New sports safety focus could fuel insurance sales

New sports safety focus could fuel insurance sales | Insurance Business America

New sports safety focus could fuel insurance sales

The American obesity epidemic dominates news coverage, but for Lorena Hatfield—marketing resources manager with K&K Insurance Group—the real story from an insurer’s perspective is the country’s efforts to get fit and have fun.

One fitness avenue many people are pursing is joining amateur and youth sports leagues.

“Both youth and adult sports opportunities are expanding and widely available throughout the US,” Hatfield said. “Sports organizations are capitalizing on the current fitness and wellness focus trend and offering a greater variety of sports activities for all ages.”

The trend seems especially emphasized in young people. More than 35 million American youth play organized sports each year, including 60% of kids who join teams outside of school, the Minnesota Amateur Sports Commission found.

These amateur leagues offer great opportunity for producers to get involved in the individual and team coverage space, particularly given the increased visibility in safety and injury liabilities associated with young athletes.

Kathryn Gwaltney, director of the National Center for Sports Safety, has watched the focus on safety in youth sports evolve since joining the board of the nonprofit group in 2006.

“Even in the past four to five years, there has been a drastic and major change in the sports safety industry,” Gwaltney said. “There have been a lot of organizations popping up educating the public on certain sports safety topics.”

“For one,” she said, “you hear ‘concussion’ all the time.”

Concussions are indeed a leading source of injury in young athletes, and one that is fueling a large number of claims in the sports insurance space. According to Britney Bates, director of sports medicine and outreach with NCSS, concussions are made even more dangerous by the fact that many coaches don’t recognize the symptoms.

 “There’s a common misconception that concussions can only occur if you get hit in the head,” Bates said. “We’ve also had several low impact hits where coaches feel that because it wasn’t a serious hit, it isn’t a concussion. They assume that as long as you feel fine, you don’t have a concussion. That’s not true.”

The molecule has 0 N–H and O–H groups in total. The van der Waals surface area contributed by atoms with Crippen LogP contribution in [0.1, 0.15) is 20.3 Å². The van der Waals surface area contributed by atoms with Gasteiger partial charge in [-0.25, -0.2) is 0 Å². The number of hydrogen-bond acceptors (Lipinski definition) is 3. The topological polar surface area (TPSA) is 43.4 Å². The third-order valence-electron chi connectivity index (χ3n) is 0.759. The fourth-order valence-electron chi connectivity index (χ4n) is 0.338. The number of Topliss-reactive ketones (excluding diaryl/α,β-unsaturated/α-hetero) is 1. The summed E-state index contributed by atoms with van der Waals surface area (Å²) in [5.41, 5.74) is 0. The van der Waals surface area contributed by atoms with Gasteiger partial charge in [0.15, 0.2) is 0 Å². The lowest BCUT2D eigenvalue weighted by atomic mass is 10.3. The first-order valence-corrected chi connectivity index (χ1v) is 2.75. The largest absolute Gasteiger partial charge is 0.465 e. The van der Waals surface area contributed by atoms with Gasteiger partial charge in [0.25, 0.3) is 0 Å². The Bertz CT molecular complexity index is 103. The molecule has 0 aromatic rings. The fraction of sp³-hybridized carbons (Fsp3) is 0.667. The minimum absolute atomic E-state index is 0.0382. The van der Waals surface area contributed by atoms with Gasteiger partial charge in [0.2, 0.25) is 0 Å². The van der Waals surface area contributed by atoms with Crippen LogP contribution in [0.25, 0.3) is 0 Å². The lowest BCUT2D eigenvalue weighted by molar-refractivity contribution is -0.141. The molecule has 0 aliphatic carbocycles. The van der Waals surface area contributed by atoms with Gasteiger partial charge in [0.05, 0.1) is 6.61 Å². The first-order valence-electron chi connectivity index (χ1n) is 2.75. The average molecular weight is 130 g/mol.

The increase in concussion-related claims has also given rise to fears that insurers will tighten coverage and implement higher premiums.

However, producers who offer value-added services like educational programs that help coaches recognize symptoms of a concussion and other sports injuries—because “concussions aren’t the only important topic,” Gwaltney stresses—may be able to score a better rate for clients on general liability and accident medical coverages.

“In the insurance industry, you may lower a premium for a client because they have a smoke alarm in their home. In the sports safety industry, if we continue to educate coaches, it could potentially lower the premiums parks and rec teams have to pay,” Gwaltney said. “Coaches should be able to recognize the basics of something. We don’t ask that they be medical professionals, just that they know enough to get an athlete to the doctor.”

Injuries are not the only liabilities producers working with youth teams need to consider when arranging for coverage, however. Hatfield stressed that many producers often fail to think about coverage for damaging events like abuse.

“It’s a distressing subject, but unfortunately sexual abuse and molestation coverage is an often overlooked but important coverage for youth sports and activities,” she said. “While youth-oriented organizations are becoming more aware of the need for policies and risk management techniques needed to minimize the potential for abuse, insurance that protects the organization is vital and can cover the defense costs that add up quickly.”

Finding the right underwriter is crucial to securing quality coverage that covers both traditional and more overlooked liabilities for sports and rec clients, Hatfield added, whether they be a Little League coach or a personal trainer.

“Fitness is a fast-moving industry that often incorporates new techniques and equipment,” she said. “It’s particularly important for agents to work with knowledgeable underwriters who can help identify the coverage needed for risks new to health clubs and trainers.”

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